Last week, I posted on “Church Member Contradictions that Frustrate Pastors.” Apparently, many of you have those kinds of members in your church. To be fair, though, to the great people of God, I’m posting today the opposite: church member contradictions who bless pastors:
- Those who have very busy lives, but who find time to serve the church well. You know they have to sacrifice to find the time, but they do because they love the church.
- Those who can barely read, but who know the Word of God well. They’ve learned it by hearing it and by struggling through reading it, but they do what it takes to hear from God.
- Those who have few dollars, but who give sacrificially to the church. In fact, their percentage giving puts others to shame – including us.
- Those who have no theological or practical training, but who powerfully share the gospel with non-believers. They may not know all the answers, but they sure know Jesus!
- Those who serve in major leadership positions at work, but who graciously follow and serve in the body of Christ. Some of the strongest corporate leaders I know are also some of the most humble people I know.
- Those who seek no glory for themselves, but who intentionally honor and praise others. They’re the kind, loving people who say to us, “Pastor, we love you” – and deeply mean it.
- Those who’ve never left their home county, but they’re following God’s leadership to the nations. Only God’s calling would draw them away from home, but He has indeed called.
- Those who stand along the wall as introverts during fellowship times, but who light the room with the gospel when they teach or preach. It’s amazing, actually, to see what happens when God’s ordained teachers get at the task.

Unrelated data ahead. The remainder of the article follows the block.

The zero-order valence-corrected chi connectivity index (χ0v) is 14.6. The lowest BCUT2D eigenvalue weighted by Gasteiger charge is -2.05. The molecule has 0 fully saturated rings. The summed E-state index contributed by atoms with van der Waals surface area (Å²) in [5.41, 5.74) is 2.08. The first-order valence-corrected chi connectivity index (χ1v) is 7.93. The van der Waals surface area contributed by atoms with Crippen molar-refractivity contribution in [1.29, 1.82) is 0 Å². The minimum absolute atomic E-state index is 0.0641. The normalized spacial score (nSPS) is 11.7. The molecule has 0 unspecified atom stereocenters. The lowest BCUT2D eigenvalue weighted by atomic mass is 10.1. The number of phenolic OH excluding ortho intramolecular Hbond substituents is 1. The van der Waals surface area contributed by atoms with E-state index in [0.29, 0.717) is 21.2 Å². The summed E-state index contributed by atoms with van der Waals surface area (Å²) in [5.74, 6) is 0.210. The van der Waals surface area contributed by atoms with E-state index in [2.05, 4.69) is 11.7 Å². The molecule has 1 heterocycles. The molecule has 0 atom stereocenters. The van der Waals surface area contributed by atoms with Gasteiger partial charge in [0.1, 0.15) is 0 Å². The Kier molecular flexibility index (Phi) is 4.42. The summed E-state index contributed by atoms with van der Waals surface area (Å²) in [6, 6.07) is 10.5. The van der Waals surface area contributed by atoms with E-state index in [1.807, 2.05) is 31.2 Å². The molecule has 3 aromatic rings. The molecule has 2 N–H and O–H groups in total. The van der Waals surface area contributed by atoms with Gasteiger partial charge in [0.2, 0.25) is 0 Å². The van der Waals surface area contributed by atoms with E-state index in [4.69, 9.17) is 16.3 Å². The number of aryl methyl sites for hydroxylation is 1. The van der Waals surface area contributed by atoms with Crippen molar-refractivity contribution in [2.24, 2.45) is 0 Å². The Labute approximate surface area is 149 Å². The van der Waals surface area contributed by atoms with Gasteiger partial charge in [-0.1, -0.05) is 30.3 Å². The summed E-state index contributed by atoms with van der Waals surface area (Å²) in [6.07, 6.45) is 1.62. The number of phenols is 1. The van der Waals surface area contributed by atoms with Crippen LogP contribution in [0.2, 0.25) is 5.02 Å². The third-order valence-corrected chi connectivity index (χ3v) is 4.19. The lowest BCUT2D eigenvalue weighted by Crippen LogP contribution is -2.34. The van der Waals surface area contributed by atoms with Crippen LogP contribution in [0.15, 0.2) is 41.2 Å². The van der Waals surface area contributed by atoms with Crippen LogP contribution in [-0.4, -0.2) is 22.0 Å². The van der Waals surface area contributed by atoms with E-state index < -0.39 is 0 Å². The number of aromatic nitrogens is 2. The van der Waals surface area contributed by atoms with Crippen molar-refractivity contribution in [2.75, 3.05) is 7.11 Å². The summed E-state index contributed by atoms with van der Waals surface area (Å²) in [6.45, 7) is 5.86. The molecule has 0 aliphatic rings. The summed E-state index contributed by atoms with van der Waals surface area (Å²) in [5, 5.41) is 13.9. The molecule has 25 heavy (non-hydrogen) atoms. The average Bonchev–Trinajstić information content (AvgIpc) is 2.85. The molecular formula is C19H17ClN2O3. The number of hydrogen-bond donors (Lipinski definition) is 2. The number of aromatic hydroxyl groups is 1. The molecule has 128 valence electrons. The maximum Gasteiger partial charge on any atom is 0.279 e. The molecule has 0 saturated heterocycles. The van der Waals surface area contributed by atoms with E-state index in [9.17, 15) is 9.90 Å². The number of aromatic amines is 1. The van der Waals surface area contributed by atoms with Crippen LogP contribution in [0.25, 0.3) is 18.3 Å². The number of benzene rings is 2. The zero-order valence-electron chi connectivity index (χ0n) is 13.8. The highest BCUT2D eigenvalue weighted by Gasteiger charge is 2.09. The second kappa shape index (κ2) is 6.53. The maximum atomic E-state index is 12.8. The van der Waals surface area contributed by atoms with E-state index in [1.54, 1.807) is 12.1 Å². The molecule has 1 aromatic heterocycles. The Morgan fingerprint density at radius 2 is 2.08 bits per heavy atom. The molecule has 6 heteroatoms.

- Those who have legitimate reasons to miss church occasionally, but who get there anyway. Often it’s health issues, work responsibilities, or family commitments, but nothing gets in their way.
- Those who confess their struggle with church changes, but they still get on board. They’ve learned it’s possible to express their preferences while not elevating their preferences to the level of gospel issues.
- Those who face a tough life, but who continually show the joy of Christ. Their life’s struggles are so great that many people would blame God, but not these folks. They live with joy the world can’t understand.
- Those who are dying, but they can’t wait to live. There’s nothing quite like ministering to a dying saint who looks forward to eternity. They know that to die is gain (Phil. 1:21) – another contradiction that blesses us.
What other positive contradictions would you add to this list?